December 03, 2017

More on the Apocalypse of James

Dana Mathewson

Sent the article on the Apocalypse of James to "Friend Ken" and got the following response. It'll take you awhile to read it. Note that he is not fully in agreement as to which Biblical James is the correct one here. And he may be right. The Post article is not wondrously scholarly

From Friend Ken:

Interesting indeed. It was year or two ago when I ran across an article on James and his 'mission' to Libya and then came back to Egypt to help the Coptic Christians there by ministering to them, correcting some of the askew things they had about Jesus. I had thought this James was a cousin of Jesus, of the James and John duo, not Jesus' brother, James. The United Methodist Women (UMW) had a national program which featured Egypt women, Coptic Christians to be exact, as the women to honor. Bobbi was involved in the program, and had some background info which I read, included the article on James' ministry, a sort of where did they go account. I learned in an architectural history class that the well regarded library in Alexandria, Egypt was burned to the ground, thereby losing a lot of original works, manuscripts, a lot of them Hebrew in origin, Old Testament manuscripts and included manuscripts written during and after Jesus. A tragic loss to mankind was how it was presented. As part of the teachers' training to teach the Bethel Bible Series we were given a list of resources/books to read that were 'outside' of canonized manuscripts, one of which I mentioned earlier, The Lost Books of Eden...

From a couple of the books, I understand James, Jesus' brother was considered a Jew's Jew as he did not agree with his brother's theology at all and became a devout Jew as a result. Upon Jesus' resurrection, James, brother of Jesus became 'converted' to follow his brother as his resurrection confirmed his authority and he became a leader in Jerusalem along with Peter and a couple of others. Based upon my undiscipliined study, I'm inclined to believe the James the article refers to is really James, the brother of John, sons of Thunder, cousins of Jesus. Correct me please with some reliable source if I'm wrong.

As for 'secret', I regard that word as being used to arouse curiosity into reading the article, not much more. The scrolls referred to have been around, known about, for some time in my opinion. As I may have stated a few times, the manuscripts assigned to various authors were not accepted because they were patently false, but because they contained too much detail that raised serious theological questions the 'selectors' were unprepared to deal with at the time. They selected manuscripts that were terse, less detailed, so as to not have to parse manuscripts, but refer to the entire manuscript, so as to reduce the theological questions that could be raised. Biblical study/research has come a long ways since back in the 4th century AD, then. Our bible is indeed a very remarkable document. Could it be added to? In my view without question, but it contains the essence necessary, so what is the purpose, the point of doing so?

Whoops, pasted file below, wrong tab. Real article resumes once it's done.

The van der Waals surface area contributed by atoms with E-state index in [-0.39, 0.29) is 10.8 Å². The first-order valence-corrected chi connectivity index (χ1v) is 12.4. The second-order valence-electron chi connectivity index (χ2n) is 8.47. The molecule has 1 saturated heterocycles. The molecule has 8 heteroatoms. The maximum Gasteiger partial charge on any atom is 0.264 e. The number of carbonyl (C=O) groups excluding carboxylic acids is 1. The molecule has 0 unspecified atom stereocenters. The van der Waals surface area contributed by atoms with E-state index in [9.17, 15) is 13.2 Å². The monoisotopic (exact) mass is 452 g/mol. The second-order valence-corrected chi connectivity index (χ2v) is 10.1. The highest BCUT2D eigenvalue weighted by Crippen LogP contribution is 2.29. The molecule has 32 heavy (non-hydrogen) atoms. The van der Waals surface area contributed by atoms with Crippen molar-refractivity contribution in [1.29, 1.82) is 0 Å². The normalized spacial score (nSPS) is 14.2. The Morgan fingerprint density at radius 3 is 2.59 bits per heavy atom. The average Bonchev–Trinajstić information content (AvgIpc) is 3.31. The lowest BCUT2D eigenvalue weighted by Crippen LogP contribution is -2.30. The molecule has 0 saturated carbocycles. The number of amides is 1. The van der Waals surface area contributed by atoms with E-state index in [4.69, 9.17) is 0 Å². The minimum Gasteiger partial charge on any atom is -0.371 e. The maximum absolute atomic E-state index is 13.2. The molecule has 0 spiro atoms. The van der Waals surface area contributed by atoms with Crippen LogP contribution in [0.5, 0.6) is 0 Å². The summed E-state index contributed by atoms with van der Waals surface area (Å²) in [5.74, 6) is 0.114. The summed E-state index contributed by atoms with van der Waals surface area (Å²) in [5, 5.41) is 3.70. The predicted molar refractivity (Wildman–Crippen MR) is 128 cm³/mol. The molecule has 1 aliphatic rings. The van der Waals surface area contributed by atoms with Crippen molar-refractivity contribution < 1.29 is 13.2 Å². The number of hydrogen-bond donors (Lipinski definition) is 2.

I find it interesting to me at least, after reading most of Jonathan Cahn's book, The Book of Mysteries, meaning the bible of OT and NT of today. He refers to the Hebrew words that 'ancient' scholars had in documents to translate the sacred Hebrew writings into Greek, the language of diplomacy back in the early centuries. The Greeks had no singular words that express all the meanings of the Hebrew word that had to be translated to Greek. We today are at the mercy of the English scholars trying to translate the Greek (and Hebrew) words into the proper English words that convey to full meaning of the original Hebrew words. I hold that it simply cannot be done as most of our words don't have multiple meanings. Some bible scholars hold that the Coptic writings are more authentic than later writings. At any rate, the ancient Hebrew writings translated into Greek and rewritten over the centuries are far more accurate with the oldest/original manuscripts than any other varieties of ancient writings, such as Homer's Iliad.

Some biblical scholars hold that the Greek scribes who helped translate the Hebrew writings ignored the jots and iotas that denoted the gender and contextual meaning of of the word as 'static' or simply scratchings in the clay tablets and thus ignored for all intents and purposes, plus the Greek language had several words that could be used to denote one or two of the several meanings of the Hebrew words. So we today 'miss' a lot of the depth of meaning reading the English translation of even the Greek words, for our words don't convey the depth of meaning. Much of Cahn's meditation book deals with the English word, taken from the Greek or Latin word, taken from the Hebrew word and shows how the meaning is diluted to a surprising degree from the depth of meaning the Hebrew word has. The Jews had similar problems writing the accounts in Greek as the words didn't convey the full meaning, but one has to make decisions with what has before one when it comes to language from one 'culture' to another. The translator doesn't have the necessary cultural background in both so something suffers in the translation, careful as the authors want to be. There is/are conversational and diplomatic meanings and use of words. Diplomatic phrases had to have universal meaning whereas conversational phrases, idiosycrysies could easily distort the diplomatic 'definition' or 'literal' definition of the word or phrase. Thought patterns were also very different from Greek (western) compared with Hebrew (eastern) thought. Then of course, dialects come into play. I think the word 'secret' had a different meaning than the English definition has for it. Hidden in plain sight might be the more accurate definition. Not hidden out of sight.